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(Now posting on the real Thursday!)

"I should be delighted to play to you," the dowager Mme did Cambremer said to me. "But you know I only play things that no longer appeal to your generation. I was brought up in the worship of Chopin," she said in a lowered tone, for she was afraid of her daughter-in-law, and knew that to the latter, who considered that Chopin was not music, to talk of playing him well or badly was meaningless [. . .] Because she considered herself "advanced," because (in matters of art only) "one could never be far enough to the Left," she maintained not merely that music progressed, but that it progressed along a single straight line, and that Debussy was in a sense a super-Wagner, slightly more advanced again than Wagner [. . .] People said that an age of speed required rapidity in art, precisely as they might have said that the next war could not last longer than a fortnight, or that the coming of railways would kill the little places beloved of the coaches, which the motor-car was none the less to restore to favour. Composers were warned not to strain the attention of their audience, as though we had not at our disposal different degrees of attention, among which it rests precisely with the artist himself to arouse the highest. For those who yawn with boredom after ten lines of a mediocre article have journeyed year after year to Bayreuth to listen to the Ring. In any case, the day was to come when, for a time, Debussy would be pronounced as flimsy as Massenet, and the agitations of Melisande degraded to the level of Manon's. For theories and schools, like microbes and corpuscles, devour one another and by their strife ensure the continuity of life. But that time was still to come.

Since we last met Little M., the grief of his grandmother's death has struck him belatedly - this is not that, this is just another party; that is a challenge to excerpt because (as usual for Proust, but even more so) it's very long and all connected, like a gigantic nervous system. M.'s guilt dreams about his grandmother hit me unexpectedly hard; there was nothing in the past 1500+ pages to prepare me for it, but at the same time everything was preparing for it. For over a thousand pages, I thought Proust was a safe author to read at work who would not cause me to sob uncontrollably behind the cash register, and I was wrong. That just goes to show you. . . something.

But life's not a short story; it doesn't stop just because you've taken a dramatically satisfying plunge into the icy waters of late-acting guilt, and all the guilt in the world won't stop Little M. from going to parties. Why should it? Life is a lot of things at once. Sometimes when you go to parties you will run into people who want to complain about how "our" attention span keeps getting shorter and will soon shrink to nothing, which is why there's no market for doorstopper fantasy series. Do worries about the collective attention span increase with big jumps in communication technology and transportation speed, or are they a constant? There's probably a study about this somewhere.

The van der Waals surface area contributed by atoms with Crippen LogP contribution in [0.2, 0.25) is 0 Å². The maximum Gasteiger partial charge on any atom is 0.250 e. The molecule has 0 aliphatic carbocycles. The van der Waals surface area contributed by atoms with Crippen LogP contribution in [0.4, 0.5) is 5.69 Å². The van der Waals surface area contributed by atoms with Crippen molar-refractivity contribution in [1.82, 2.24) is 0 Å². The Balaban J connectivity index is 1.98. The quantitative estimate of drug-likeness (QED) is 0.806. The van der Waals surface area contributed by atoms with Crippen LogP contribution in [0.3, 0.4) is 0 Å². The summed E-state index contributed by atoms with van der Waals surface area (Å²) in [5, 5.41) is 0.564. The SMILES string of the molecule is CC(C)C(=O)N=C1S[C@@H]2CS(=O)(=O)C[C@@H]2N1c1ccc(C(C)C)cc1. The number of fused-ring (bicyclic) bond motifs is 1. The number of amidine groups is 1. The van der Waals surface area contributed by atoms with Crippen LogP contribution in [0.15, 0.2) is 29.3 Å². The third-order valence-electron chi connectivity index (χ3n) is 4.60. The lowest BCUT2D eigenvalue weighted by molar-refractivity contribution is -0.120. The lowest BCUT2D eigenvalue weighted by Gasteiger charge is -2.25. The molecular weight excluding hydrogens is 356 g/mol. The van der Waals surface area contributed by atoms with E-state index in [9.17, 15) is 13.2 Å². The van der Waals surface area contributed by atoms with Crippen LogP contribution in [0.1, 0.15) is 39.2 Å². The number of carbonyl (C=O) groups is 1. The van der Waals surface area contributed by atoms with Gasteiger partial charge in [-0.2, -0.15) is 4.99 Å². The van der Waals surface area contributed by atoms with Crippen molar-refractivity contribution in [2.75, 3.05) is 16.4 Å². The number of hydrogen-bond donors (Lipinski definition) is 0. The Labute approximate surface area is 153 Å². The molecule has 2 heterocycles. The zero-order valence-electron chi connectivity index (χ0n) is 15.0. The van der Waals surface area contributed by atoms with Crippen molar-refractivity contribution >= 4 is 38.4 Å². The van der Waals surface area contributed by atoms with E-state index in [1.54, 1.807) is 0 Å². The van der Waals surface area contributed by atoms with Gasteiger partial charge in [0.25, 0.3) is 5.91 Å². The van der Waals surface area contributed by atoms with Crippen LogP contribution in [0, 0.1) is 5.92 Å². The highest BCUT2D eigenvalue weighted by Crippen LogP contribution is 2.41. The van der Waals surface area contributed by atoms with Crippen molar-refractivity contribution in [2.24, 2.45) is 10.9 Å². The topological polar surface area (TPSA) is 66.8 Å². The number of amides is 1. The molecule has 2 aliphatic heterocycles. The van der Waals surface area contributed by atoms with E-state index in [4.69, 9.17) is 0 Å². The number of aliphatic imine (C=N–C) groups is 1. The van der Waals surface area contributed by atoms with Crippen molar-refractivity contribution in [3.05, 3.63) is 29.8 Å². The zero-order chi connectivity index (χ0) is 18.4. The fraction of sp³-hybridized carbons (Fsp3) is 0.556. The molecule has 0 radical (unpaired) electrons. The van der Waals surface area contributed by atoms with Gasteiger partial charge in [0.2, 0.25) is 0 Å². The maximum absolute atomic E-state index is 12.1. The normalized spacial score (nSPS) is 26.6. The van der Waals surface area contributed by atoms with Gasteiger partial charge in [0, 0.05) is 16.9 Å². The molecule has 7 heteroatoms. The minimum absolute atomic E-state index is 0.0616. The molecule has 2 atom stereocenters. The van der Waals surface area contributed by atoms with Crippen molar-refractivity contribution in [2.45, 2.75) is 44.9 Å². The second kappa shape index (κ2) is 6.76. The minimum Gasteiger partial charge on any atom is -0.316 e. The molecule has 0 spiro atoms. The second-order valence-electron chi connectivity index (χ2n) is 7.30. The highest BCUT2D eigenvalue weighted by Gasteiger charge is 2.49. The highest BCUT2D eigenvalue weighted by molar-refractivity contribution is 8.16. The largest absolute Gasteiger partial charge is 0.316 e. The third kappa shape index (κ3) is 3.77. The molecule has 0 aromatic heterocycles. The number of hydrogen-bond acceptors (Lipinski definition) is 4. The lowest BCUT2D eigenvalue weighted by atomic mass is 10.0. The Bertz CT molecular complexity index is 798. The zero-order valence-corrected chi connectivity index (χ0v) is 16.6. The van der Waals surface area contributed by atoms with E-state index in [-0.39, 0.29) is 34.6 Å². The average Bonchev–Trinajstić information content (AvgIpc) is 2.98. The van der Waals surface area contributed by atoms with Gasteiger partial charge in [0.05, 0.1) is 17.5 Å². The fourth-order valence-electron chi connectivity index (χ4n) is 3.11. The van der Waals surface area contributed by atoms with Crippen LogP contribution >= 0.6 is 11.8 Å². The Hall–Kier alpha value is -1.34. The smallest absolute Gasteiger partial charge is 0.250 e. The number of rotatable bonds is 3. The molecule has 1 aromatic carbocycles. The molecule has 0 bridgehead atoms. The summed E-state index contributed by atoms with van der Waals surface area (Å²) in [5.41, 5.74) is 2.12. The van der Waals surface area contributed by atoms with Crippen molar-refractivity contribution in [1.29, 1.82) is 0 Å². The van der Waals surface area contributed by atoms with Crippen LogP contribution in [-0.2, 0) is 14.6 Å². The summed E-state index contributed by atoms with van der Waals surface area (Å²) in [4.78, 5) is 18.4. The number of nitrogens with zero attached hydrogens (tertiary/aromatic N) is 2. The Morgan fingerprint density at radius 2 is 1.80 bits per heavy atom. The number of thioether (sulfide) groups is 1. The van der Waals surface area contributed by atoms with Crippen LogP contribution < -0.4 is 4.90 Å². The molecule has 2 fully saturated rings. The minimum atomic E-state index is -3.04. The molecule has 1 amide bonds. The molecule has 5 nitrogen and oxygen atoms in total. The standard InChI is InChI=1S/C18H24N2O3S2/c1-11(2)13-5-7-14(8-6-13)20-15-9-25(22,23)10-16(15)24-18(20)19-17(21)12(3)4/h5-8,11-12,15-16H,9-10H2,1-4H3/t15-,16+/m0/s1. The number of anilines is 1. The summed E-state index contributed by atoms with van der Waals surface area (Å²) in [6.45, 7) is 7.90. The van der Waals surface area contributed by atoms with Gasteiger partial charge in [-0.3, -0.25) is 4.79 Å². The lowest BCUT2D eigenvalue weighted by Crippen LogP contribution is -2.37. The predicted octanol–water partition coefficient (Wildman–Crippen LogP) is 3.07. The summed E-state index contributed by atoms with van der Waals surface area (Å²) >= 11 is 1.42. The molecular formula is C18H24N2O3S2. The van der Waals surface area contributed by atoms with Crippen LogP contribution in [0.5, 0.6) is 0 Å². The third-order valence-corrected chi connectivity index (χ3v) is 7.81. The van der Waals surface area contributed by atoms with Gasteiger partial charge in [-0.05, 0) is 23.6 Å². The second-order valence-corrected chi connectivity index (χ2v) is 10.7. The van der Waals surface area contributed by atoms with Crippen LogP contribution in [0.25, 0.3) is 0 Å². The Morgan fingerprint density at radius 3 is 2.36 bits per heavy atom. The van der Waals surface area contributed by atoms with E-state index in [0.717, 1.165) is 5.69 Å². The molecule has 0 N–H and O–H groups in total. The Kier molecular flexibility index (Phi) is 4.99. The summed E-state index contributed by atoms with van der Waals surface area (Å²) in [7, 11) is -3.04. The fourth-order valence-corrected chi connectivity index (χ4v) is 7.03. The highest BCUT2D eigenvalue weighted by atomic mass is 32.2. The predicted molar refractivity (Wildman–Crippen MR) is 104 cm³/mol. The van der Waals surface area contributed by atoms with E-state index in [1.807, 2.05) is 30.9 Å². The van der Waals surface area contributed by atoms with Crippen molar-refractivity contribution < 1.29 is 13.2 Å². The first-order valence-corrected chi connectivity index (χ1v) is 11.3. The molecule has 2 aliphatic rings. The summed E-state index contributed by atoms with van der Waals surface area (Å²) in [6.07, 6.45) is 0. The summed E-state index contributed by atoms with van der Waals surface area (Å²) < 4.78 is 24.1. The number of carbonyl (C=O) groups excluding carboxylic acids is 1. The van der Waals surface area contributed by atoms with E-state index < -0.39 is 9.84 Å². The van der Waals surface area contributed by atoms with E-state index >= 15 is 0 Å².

Comments

( 4 comments — Leave a comment )
osprey_archer
Nov. 4th, 2016 12:32 pm (UTC)
Little M's life seems to be a string of uncomfortable parties. He goes out and entertainingly awkward things happen any time!

Also I'm kind of bemused to hear of someone turning up their nose at Chopin, all "That's not REAL art." I guess that along with concerns about shrinking attention spans, there are always people who want to argue that the previous generation's art is all terrible and has been superseded/
evelyn_b
Nov. 7th, 2016 01:51 am (UTC)
There are so many parties and they last forever, until they're over and it's almost as if they never happened at all. Sometimes Little M. is the entertainingly awkward thing.

You never really know what's going to stick around and what's going to molder in obscurity. Probably there will always be people who think everything more than 5 years old is garbage for the garbage dump, and also people who roll their eyes and go "Why doesn't my generation have any REAL music like [thing from 30 years ago]? MUSIC IS DEAD AND I'M THE ONLY ONE WHO CARES :("
a_phoenixdragon
Nov. 6th, 2016 06:16 pm (UTC)
LOL!! There probably is a study. Funny how each generation complains about the same things as they get older!

*HUGS*
evelyn_b
Nov. 7th, 2016 02:09 am (UTC)
I've long since reached the age where people my own age are doing the sweeping generalizations about Kids These Days, including my own younger brother. It's funny, but also frustrating, because they are often exactly the same complaints, sometimes with minor technological adjustments, that we knew were oversimplifications at best back when they were about us.

( 4 comments — Leave a comment )

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